Superconducting systems exhibit generic quantum properties commonly associated with atoms, such as quantized energy levels, entanglement, and superposition of states. As such, artificial- atoms can be engineered from these systems and exquisite control can be achieved by using electromagnetic pulses. Recent demonstrations show the ability to perform single qubit gates with 99.92% fidelity and two-qubit gates with 99.4% fidelity. Moreover, these fidelities are within the fault-tolerant threshold for the surface code which has allowed the experimental implementation of a small surface code implementation of five qubits. Although this implementation of quantum computing benefits from microfabrication of the devices, it has a number of shortcomings. The most important are the cross-talk between nanowires, which hinders the construction of three-dimensional qubit structures (which are considered more advantageous for the implementation of fault-tolerance) and the fact that they operate at mK temperatures, which limits the number of qubits that can be implemented due to the limited cooling capacity.

Linear optics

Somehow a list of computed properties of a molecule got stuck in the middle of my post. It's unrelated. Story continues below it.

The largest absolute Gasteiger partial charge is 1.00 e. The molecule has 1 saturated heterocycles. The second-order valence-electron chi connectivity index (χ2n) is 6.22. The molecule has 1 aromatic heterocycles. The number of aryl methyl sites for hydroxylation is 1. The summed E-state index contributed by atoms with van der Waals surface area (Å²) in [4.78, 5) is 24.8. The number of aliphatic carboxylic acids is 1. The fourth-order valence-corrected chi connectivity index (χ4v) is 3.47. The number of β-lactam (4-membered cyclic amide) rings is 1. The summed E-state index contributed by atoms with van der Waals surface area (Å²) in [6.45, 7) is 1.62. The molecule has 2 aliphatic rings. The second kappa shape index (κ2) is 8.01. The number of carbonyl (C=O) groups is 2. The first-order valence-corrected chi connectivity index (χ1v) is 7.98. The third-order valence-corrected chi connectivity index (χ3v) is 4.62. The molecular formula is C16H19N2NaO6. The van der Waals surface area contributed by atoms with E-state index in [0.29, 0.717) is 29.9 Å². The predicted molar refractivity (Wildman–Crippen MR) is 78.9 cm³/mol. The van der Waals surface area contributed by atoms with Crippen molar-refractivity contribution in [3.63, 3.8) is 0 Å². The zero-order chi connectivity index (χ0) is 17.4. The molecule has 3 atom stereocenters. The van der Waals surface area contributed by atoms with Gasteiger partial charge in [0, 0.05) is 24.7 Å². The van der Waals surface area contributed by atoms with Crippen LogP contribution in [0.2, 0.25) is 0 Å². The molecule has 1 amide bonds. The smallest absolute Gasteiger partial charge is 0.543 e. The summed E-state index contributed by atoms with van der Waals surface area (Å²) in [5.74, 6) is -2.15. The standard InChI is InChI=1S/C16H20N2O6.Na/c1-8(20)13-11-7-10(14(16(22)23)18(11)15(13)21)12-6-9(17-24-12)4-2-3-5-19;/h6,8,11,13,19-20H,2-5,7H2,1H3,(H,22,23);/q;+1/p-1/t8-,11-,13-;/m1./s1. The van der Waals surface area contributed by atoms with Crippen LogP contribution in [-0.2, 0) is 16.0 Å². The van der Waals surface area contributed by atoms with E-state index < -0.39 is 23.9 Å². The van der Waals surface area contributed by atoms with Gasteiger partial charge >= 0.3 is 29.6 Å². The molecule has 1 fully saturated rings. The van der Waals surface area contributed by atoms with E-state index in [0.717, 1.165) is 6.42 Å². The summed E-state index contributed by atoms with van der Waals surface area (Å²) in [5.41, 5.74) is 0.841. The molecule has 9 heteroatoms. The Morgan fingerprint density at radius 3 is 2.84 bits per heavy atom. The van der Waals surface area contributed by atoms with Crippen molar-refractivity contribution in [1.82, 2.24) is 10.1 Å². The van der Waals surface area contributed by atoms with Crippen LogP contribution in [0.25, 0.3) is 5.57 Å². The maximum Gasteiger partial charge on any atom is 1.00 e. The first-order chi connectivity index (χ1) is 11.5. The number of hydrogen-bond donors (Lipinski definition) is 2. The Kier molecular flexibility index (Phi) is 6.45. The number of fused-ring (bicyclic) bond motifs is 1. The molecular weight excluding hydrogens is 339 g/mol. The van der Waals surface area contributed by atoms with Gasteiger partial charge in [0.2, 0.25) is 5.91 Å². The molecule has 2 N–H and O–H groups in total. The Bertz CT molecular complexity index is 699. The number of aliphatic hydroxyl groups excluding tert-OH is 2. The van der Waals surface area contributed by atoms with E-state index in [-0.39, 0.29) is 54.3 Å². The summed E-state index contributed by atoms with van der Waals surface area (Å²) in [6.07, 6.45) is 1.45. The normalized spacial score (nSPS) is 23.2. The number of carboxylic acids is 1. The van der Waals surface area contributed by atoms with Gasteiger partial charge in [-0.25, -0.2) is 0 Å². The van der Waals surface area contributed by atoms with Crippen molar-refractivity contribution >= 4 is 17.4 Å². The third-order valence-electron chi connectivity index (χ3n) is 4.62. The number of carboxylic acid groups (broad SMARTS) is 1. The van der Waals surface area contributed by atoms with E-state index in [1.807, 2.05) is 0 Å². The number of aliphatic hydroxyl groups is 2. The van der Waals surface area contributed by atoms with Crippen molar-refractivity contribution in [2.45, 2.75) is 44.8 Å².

Single photons are very good carriers of information with low decoherence rates and very high single-qubit gate fidelity. Non-deterministic two-qubit operations and photon loss are a challenge for current technologies, but a series of theoretical breakthroughs in recent years (in which the resources required have been lowered several orders of magnitude) together with technological advances make this physical system a competitive candidate for quantum computing. This architecture uses a percolation approach to the measurement-based model in order to counteract the effect of loss and probabilistic entangling operations. Integrated optical devices can be nano-fabricated, the ability to miniaturize (~1M) linear optical elements on a single chip, is a very promising sign for the construction of linear optical quantum computers with millions of elements per silicon chip in the future. An advantage of this type of architecture is that low temperatures are only required for the single photon detectors, and it is envisioned that in the near future, the entire architecture can be implemented at room temperature.

Spin donors in silicon